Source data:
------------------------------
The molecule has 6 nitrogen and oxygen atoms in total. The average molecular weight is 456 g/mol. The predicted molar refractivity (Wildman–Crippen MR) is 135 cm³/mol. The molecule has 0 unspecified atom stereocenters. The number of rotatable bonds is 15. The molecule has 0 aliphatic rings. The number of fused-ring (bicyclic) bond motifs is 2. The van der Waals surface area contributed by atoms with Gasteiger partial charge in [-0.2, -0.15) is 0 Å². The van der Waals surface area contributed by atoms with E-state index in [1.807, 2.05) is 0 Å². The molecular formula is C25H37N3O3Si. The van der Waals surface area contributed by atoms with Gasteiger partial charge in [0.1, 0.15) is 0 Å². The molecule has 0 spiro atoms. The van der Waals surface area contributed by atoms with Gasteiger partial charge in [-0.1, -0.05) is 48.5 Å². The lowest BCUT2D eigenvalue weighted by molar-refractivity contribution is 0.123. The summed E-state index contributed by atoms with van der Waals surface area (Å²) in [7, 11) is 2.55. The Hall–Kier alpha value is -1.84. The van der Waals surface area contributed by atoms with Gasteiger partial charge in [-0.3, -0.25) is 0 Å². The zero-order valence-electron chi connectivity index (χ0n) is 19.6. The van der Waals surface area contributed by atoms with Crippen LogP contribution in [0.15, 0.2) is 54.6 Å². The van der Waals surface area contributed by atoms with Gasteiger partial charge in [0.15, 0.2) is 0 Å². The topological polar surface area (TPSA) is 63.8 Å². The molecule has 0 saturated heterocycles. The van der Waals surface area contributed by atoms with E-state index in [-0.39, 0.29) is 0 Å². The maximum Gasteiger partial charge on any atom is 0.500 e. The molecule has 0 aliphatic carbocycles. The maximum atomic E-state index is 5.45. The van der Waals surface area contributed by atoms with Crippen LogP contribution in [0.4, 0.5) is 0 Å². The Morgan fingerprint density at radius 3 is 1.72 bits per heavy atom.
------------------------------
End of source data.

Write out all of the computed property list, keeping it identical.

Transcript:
The molecule has 6 nitrogen and oxygen atoms in total. The average molecular weight is 456 g/mol. The predicted molar refractivity (Wildman–Crippen MR) is 135 cm³/mol. The molecule has 0 unspecified atom stereocenters. The number of rotatable bonds is 15. The molecule has 0 aliphatic rings. The number of fused-ring (bicyclic) bond motifs is 2. The van der Waals surface area contributed by atoms with Gasteiger partial charge in [-0.2, -0.15) is 0 Å². The van der Waals surface area contributed by atoms with E-state index in [1.807, 2.05) is 0 Å². The molecular formula is C25H37N3O3Si. The van der Waals surface area contributed by atoms with Gasteiger partial charge in [0.1, 0.15) is 0 Å². The molecule has 0 spiro atoms. The van der Waals surface area contributed by atoms with Gasteiger partial charge in [-0.1, -0.05) is 48.5 Å². The lowest BCUT2D eigenvalue weighted by molar-refractivity contribution is 0.123. The summed E-state index contributed by atoms with van der Waals surface area (Å²) in [7, 11) is 2.55. The Hall–Kier alpha value is -1.84. The van der Waals surface area contributed by atoms with Gasteiger partial charge in [-0.3, -0.25) is 0 Å². The zero-order valence-electron chi connectivity index (χ0n) is 19.6. The van der Waals surface area contributed by atoms with Crippen LogP contribution in [0.15, 0.2) is 54.6 Å². The van der Waals surface area contributed by atoms with Gasteiger partial charge in [0.15, 0.2) is 0 Å². The topological polar surface area (TPSA) is 63.8 Å². The molecule has 0 saturated heterocycles. The van der Waals surface area contributed by atoms with E-state index in [-0.39, 0.29) is 0 Å². The maximum Gasteiger partial charge on any atom is 0.500 e. The molecule has 0 aliphatic carbocycles. The maximum atomic E-state index is 5.45. The van der Waals surface area contributed by atoms with Crippen LogP contribution in [0.4, 0.5) is 0 Å². The Morgan fingerprint density at radius 3 is 1.72 bits per heavy atom.